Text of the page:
Since I was raised in Minnesota, in a predominately white area, I didn’t have any non-white friends growing up, with the exception of one South Asian girl who went to a different high school. There were ten or less East Asian kids in my graduating class, and about that same number of Southeast Asian kids. There were a few more than ten African-American kids, and little to no Latin kids or Native Americans. So when I went to college in the great diverse city of Chicago, one of the first things I stumbled into was an Asian-interest (not Asian-exclusive) sorority, built for and by the Asian community. It was amazing to go from no community at all to this wonderful, multi-talented, and welcoming organization of girls from backgrounds from all over the world, not just East Asia, and I bring this up because three of my sorority sisters came to China and The Beijing Center before me. But all of them were adopted Chinese women. They offered me advice on where to eat, what to do, what to see, but none of them could really relate their cultural experience with the journey I was going on. They had their own, different but no less important, relationships with China and their heritage. So my tip to others with a connection to China like mine, I strongly suggest doing it and coming to Beijing. I can’t speak to everyone’s experience – goodness knows that everyone comes from different backgrounds, not adding cultural connections into the criteria, but even with hesitation, come see your China. I’m staying here until mid-August because this is my only chance at the undergraduate experience to be here. I’ll tell you to study the language, yes, but that goes for everyone, Chinese at all or not. For me, maybe staying the longest will make it the hardest to leave and hurt the most once my plane touches ground in Minnesota again. But I’m okay with that. My Chinese heritage is a big part of who I am, the same as my American. But my life and experiences aren’t as easy to split half and half like my genes, so I have to do what I can now. Life isn’t like in the books and movies, where somebody suddenly discovers this hidden part of themselves but everything is okay, easy to learn, and useful. You have to work to know and use this thing that makes you unique and strong.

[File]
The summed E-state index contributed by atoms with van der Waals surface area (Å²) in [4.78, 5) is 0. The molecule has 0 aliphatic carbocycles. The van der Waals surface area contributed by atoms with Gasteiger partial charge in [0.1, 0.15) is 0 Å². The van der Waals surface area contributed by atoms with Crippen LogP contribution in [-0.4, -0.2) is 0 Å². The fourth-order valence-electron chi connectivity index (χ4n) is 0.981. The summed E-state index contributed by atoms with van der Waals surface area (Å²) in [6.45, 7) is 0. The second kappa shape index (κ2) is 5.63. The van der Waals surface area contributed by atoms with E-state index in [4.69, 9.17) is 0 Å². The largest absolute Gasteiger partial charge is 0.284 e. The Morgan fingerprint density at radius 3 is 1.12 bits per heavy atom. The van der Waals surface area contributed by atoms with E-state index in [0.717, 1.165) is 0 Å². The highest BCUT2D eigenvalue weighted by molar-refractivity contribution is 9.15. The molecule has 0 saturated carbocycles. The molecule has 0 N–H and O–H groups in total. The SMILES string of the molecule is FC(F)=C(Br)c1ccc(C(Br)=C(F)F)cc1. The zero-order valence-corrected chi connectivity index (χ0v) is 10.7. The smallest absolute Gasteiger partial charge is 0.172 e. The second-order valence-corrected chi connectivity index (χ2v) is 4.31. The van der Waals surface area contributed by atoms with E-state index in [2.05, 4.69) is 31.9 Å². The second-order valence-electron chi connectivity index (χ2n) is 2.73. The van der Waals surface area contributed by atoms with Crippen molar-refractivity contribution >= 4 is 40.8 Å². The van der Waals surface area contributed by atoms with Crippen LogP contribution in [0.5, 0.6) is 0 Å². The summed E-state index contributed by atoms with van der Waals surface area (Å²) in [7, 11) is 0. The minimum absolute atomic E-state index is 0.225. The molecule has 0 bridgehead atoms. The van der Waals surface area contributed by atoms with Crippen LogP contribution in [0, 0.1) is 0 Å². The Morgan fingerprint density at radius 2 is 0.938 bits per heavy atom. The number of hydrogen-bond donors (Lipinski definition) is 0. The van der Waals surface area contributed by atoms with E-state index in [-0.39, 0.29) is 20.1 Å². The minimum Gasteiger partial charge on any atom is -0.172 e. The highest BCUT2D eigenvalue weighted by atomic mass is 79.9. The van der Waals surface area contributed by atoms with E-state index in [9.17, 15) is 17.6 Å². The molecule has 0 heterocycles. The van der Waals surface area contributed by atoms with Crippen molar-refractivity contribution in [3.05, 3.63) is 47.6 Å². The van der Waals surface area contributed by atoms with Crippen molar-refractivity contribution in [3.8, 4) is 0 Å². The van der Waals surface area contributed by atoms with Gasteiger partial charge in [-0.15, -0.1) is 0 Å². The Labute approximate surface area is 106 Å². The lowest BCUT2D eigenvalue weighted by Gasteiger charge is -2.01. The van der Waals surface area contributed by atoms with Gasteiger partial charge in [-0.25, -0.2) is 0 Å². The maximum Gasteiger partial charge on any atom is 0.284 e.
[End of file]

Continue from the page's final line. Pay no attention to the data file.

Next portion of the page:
So that’s sort of my advice, to anybody with Chinese heritage, no matter the type or the amount or even your level or history of connection with it. If you want to know the world, and know yourself, come to China. The Asian-American culture, and the American one too, is so different.

And go eat at Hangzhou Xiao Chi when you come here, if it’s still around outside of East Gate. I recommend the Qiezi Gai Fan, even though it’s not exactly on the menu (yet.)

Sabrina Lin

My name is Sabrina, and I came to TBC as a junior from Loyola University Chicago majoring in Statistics, minoring in Information Systems. Born and raised in San Francisco, CA, I grew up in a predominately Chinese American community where within the public school system, we got Chinese New Year’s off. Both my parents immigrated to the United States from China; I grew up in a culturally Chinese household, speaking Chinese and eating delicious Chinese food daily, in addition to observing most of the major Chinese holidays growing up.

Why did you choose to come to China? 

Hearing my parents’ stories growing up about China, I wanted to put myself in their shoes and experience a similar lifestyle to theirs to not only better understand my family, but to better understand what my Chinese heritage truly means to me. A big part of that is retaining my Chinese language skills, which have slipped since moving to Chicago to pursue my education. Coming to TBC and having the opportunity to practice my Chinese every day, my fluency has improved to the point where even my parents are impressed by my Chinese.

What were some of your concerns or expectations before coming?